A newly published series about ancient Chinese legends such as how goddess Nu Wa created human beings, how god Hou Yi shot nine out of 10 suns with his bows and arrows to save the human race, features some of the most well-established ink and water painters in Shanghai, and have become a hot topic since its publication.
An exhibition of the original paintings in the series is also featured at the book fair.
Science and technology are not only a new hot subject for children’s books, but also for the grown-up market, with both the increasing popularity of books about AI, industry 4.0 and other advanced technologies, as well as science fiction that once had very small authorship and readership.
That is no longer the case. The number of Chinese sci-fi readers and writers has greatly boomed since 2015, when Liu Cixin won the Hugo Award with “The Three-Body Problem,” the first of “The Remembrance of Earth’s Past” trilogy, a bestseller in Chinese and English.
The genre has become so much more popular that the fair’s International Literary Week has made it the theme this year and has invited Chinese and foreign science fiction novelists to discuss how technology affects us today and will affect us tomorrow.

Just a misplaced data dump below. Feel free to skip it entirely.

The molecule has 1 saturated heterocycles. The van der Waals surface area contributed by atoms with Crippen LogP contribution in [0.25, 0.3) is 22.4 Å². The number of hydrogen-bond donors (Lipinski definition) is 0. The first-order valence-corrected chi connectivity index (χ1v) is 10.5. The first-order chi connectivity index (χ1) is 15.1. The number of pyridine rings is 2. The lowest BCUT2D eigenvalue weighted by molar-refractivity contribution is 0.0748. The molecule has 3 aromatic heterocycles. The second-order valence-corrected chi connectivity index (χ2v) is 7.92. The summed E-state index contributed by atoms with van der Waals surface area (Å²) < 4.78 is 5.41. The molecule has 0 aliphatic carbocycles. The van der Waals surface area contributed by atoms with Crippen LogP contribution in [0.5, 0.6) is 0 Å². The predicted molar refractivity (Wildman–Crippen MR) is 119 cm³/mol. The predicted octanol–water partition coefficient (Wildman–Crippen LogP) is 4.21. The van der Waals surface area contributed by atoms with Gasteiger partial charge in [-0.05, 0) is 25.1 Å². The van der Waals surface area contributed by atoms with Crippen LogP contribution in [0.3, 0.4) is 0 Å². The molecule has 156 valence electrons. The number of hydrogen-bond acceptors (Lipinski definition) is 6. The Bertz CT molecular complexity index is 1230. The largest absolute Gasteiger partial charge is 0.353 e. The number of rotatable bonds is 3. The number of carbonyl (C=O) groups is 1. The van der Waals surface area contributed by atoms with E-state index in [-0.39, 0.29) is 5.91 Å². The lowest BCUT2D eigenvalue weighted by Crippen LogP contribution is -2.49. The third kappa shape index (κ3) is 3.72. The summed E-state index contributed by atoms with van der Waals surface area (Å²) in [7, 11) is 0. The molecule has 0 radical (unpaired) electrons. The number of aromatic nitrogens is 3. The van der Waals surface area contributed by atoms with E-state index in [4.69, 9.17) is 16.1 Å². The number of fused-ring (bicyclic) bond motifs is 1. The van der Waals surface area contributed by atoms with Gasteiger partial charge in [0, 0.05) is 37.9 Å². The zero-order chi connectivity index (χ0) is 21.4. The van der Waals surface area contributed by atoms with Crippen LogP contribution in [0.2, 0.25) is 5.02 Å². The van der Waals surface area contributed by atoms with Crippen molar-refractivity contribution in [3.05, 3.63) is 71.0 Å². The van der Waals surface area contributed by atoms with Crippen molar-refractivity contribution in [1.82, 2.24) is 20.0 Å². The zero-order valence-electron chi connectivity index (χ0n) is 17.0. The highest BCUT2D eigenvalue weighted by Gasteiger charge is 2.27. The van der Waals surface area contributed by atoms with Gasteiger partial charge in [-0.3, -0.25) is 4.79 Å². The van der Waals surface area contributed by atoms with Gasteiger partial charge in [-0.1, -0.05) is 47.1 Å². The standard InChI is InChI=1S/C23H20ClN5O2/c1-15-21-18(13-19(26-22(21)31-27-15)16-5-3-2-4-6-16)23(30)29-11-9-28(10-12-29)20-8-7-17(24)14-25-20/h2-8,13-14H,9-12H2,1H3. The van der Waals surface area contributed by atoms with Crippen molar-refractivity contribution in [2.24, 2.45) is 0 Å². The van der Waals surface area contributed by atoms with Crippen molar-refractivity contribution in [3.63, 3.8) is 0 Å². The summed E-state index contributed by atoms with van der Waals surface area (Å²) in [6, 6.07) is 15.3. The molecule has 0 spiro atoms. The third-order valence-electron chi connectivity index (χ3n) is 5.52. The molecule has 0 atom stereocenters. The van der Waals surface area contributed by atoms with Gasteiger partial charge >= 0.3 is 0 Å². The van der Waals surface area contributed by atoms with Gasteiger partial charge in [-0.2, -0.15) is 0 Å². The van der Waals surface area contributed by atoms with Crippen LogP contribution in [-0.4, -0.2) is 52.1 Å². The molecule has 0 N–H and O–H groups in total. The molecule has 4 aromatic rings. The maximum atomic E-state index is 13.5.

English events over the weekend:
“From Science Fiction Reader to Writer”
Speakers: Curtis Chen, Stanley Chan and Zhang Ran
Three young science fiction writers from China and America will share their own experience to get into this world.
Date: August 19, 10:30am-12pm
Address: 505 Fuxing Rd M.
“Science fiction: Dialogue”
Speakers: Rysa Walker and Wang Jinkang
Veteran Chinese sci-fi novelist Wang Jinkang and Amazon Breakthrough Novel Award contest winner Rysa Walker will talk about time travel.
Date: August 19, 7-8:50pm
Address: 505 Fuxing Rd M.
“An Insider’s Guide to Time Travel”
Speaker: Rysa Walker
Walker, whose debut novel “Timebound” follows a 17-year-old through her time travel, will share her insider’s thoughts.
Date: August 20, 10-11:30am
Address: 4/F, Multifunction Room of Shanghai Library, 1555 Huaihai Rd M.
All events are free. Get there 30 minutes early to get a seat.